The National Industry Court on Thursday issued an order permitting one of the senior officers illegally dismissed by the Nigerian Army, Abdulfatai Mohammed, to initiate committal proceedings against the Chief of Defence Staff, Gabriel Olonisakin, following the general’s refusal to show evidence that he transmitted the affected officers’ appeals to President Muhammadu Buhari.
The army had in June 2016 forced 38 officers to retire from service. But most of them were illegally removed from service, PREMIUM TIMES investigation showed and the industrial court has repeatedly held.
Paragraph 09.02(e) of the Harmonised Terms and Conditions of Service for Officers, 2012 (revised) – provides that any officer compulsorily retired or dismissed can appeal to the president through the Chief of Defence Staff within 30 days.
Following the army’s illegal action, 22 of the affected officers exploited this window and petitioned the president through the defence chief, Mr Olonisakin, via a July 2016 letter referenced CDS/6/1/A.
However, they are concerned Mr Olonisakin has refused to transmit their petition to the president as required by the law. PREMIUM TIMES investigations, that involved a review of relevant laws and interviews with officials, showed Mr Olonisakin and army chief, Tukur Buratai, originally carried out the illegal dismissal for reasons that smirked of high-level arbitrariness, pettiness, witch-hunting and partisanship by authorities of the army.
Most of the officers were never queried, or indicted by any panel as prescribed by law.
The order on Thursday, granted by Sanusi Kado, a judge at the headquarters of the industrial court in Abuja, now means Mr Olonisakin is “legally obligated and duty bound to transmit” Mr Abdufatai’s appeal to the president for administrative review with proof of doing so.
The case started two years ago when Mr Abdulfatai approached the court for an order of mandamus to compel the Chief of Defence Staff to forward his letter of redress to the Commander-in-Chief, Mr Buhari and show proof of doing so to the court.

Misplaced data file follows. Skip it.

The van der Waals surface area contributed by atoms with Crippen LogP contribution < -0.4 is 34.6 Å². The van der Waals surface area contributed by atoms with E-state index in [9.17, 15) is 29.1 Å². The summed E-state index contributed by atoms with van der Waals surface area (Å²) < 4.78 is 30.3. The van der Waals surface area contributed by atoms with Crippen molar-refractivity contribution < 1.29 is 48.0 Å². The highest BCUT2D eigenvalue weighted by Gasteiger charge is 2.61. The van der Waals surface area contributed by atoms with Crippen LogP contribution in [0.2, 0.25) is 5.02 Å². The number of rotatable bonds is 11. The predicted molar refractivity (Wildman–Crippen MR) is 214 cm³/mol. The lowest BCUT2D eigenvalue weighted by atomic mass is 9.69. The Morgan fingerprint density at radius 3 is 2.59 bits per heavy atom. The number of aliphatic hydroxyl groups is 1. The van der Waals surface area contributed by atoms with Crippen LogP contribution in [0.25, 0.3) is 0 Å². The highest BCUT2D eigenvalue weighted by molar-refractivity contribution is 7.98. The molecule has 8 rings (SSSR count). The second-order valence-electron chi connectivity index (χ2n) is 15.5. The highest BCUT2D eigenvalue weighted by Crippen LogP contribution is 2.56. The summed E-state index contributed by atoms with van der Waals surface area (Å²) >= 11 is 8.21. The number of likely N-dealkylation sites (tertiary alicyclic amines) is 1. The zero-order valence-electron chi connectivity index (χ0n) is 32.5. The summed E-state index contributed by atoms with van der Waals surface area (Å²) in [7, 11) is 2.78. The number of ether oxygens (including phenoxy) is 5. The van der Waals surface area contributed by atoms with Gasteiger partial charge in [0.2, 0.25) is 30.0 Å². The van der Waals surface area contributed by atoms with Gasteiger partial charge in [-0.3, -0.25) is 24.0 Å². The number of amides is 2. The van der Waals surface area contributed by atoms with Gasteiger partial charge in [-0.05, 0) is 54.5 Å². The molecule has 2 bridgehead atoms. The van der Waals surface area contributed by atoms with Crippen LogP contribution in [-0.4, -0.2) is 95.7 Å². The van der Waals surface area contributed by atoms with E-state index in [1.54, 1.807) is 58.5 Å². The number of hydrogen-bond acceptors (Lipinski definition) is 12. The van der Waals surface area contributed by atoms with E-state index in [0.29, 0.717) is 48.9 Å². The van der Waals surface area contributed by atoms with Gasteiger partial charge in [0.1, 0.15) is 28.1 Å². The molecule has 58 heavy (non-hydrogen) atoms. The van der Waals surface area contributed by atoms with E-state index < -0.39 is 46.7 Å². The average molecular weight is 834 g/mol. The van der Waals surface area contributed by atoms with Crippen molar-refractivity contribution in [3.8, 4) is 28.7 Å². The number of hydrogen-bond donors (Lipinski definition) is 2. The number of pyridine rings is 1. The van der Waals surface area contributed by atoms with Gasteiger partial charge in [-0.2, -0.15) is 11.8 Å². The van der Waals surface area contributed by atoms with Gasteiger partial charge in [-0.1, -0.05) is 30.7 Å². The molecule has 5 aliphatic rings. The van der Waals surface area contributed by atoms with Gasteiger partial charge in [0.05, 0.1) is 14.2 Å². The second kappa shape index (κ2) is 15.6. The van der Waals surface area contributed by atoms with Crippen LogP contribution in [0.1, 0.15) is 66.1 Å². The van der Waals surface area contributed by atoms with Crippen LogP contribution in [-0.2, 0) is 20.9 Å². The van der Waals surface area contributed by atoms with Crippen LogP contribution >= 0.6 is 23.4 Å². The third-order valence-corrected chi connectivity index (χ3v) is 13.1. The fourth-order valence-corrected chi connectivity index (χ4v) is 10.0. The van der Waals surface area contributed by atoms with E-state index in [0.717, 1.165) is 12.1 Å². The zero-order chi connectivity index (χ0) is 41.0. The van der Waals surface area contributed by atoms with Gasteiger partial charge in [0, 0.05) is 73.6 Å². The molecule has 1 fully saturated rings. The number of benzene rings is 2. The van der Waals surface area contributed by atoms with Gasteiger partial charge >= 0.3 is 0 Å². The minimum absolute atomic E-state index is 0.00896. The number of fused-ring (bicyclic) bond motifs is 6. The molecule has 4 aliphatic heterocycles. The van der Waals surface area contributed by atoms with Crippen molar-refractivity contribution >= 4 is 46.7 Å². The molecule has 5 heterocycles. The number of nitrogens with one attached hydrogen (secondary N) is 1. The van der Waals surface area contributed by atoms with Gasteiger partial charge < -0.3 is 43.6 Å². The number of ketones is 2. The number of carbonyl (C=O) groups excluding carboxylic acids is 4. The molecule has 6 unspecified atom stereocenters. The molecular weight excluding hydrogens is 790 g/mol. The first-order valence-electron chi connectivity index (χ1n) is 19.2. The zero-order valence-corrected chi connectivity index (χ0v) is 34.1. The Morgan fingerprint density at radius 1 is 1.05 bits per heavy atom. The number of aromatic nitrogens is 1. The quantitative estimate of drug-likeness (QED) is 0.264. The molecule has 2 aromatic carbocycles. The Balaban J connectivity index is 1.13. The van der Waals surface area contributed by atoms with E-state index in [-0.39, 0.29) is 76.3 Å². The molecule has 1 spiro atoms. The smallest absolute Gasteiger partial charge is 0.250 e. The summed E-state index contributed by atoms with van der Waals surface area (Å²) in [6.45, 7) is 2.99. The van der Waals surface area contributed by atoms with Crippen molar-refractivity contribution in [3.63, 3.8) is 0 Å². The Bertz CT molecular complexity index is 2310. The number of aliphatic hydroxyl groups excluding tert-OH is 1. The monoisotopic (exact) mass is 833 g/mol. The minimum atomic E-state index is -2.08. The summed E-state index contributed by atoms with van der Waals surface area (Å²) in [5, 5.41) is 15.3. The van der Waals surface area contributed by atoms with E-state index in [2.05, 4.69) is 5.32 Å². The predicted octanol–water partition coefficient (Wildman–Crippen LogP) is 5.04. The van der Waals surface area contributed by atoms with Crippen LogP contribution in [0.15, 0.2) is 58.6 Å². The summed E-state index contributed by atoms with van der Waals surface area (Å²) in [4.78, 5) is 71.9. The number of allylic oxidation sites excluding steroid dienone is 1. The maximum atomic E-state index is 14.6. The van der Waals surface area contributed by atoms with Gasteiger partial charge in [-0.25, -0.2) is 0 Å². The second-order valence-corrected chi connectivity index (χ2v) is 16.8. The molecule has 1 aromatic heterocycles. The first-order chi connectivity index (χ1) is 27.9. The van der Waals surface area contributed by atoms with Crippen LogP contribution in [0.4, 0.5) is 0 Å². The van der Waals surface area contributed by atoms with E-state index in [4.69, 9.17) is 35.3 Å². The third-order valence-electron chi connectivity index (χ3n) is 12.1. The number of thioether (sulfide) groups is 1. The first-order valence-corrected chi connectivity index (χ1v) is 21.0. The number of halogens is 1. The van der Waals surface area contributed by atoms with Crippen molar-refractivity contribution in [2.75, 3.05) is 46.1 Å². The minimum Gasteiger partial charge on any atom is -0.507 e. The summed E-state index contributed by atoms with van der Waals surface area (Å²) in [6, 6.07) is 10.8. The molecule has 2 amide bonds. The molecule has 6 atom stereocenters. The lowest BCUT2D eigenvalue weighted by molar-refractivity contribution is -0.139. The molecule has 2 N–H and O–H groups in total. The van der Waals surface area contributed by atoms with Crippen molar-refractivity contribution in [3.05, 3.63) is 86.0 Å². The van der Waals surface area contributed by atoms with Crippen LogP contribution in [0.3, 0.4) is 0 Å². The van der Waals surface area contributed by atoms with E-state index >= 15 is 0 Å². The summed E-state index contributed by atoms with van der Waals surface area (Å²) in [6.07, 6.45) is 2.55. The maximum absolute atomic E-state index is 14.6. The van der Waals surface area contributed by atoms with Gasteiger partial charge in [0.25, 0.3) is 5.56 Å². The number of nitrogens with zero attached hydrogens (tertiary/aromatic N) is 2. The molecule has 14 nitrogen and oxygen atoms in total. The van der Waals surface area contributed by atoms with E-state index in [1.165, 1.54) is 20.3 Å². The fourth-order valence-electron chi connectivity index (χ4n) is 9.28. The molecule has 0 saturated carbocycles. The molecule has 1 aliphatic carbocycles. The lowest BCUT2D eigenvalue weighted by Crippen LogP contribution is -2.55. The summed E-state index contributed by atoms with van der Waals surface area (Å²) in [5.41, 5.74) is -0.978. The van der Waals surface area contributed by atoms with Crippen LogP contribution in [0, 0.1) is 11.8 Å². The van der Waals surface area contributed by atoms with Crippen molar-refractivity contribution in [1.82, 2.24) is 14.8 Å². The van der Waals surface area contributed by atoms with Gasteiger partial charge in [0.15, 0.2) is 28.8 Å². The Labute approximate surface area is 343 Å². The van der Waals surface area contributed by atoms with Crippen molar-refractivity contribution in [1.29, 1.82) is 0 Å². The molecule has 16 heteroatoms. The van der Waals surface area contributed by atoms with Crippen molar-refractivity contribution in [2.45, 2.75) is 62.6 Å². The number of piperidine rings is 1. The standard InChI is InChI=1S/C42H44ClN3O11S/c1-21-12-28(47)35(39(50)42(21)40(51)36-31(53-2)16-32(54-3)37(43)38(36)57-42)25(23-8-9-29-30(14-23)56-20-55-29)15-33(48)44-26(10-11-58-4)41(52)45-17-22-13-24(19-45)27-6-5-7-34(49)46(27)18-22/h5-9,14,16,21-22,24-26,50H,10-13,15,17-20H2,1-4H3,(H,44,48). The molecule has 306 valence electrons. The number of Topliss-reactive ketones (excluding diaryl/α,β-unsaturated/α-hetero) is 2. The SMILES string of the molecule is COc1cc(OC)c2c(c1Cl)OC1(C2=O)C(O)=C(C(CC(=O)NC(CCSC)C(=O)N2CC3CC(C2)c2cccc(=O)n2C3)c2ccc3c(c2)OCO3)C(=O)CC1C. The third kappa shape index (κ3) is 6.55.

“This was after we never got any reply to our letter of redress to Mr President,” Mr Abdulfatai told PREMIUM TIMES by phone on Friday. “We have still not gotten any reply till date.”
Then, a ruling was given by Edith Agbakoba, industrial court judge, that the defence chief should send the appeal for administrative review to the President. and accordingly show proof to the court that he had made the transmission.
“The CDS in their characteristic disregard for court orders and impunity failed to comply with the court order,” Mr Mohammed’s lawyer, Abdul Mohammed told PREMIUM TIMES.
“This forced us to again approach the industrial court for an order to bring committal summons against Gen Olonisakin as the person occupying that office of CDS. This new case was assigned to Justice Sanusi Kado.”
“The honourable justice has now granted our prayer as requested which is to bring committal proceeding against Olowonisakin being the occupier of the position of CDS that flouted the court orders.
“This judgment allows us to serve a personal summons on Gen Olowonisakin so he can come to court to explain why a committal order should not be made against him committing him to prison for not obeying the earlier order of Justice Agbakoba.
“Thus, Agbakoba’s order is the basis of this new order of Justice Lado,” the lawyer explained.
The military has consistently maintained silence over its several judicial losses after it illegally dismissed its officers.
“This development is particularly unfortunate considering that this officer (Mr Mohammed) was a Commanding Officer in the North East theatre of operation risking his life for his country but his Commander in Chief and nation failed him by never responding to his cry whether for good or bad,” Mr Mohammed, the lawyer, lamented.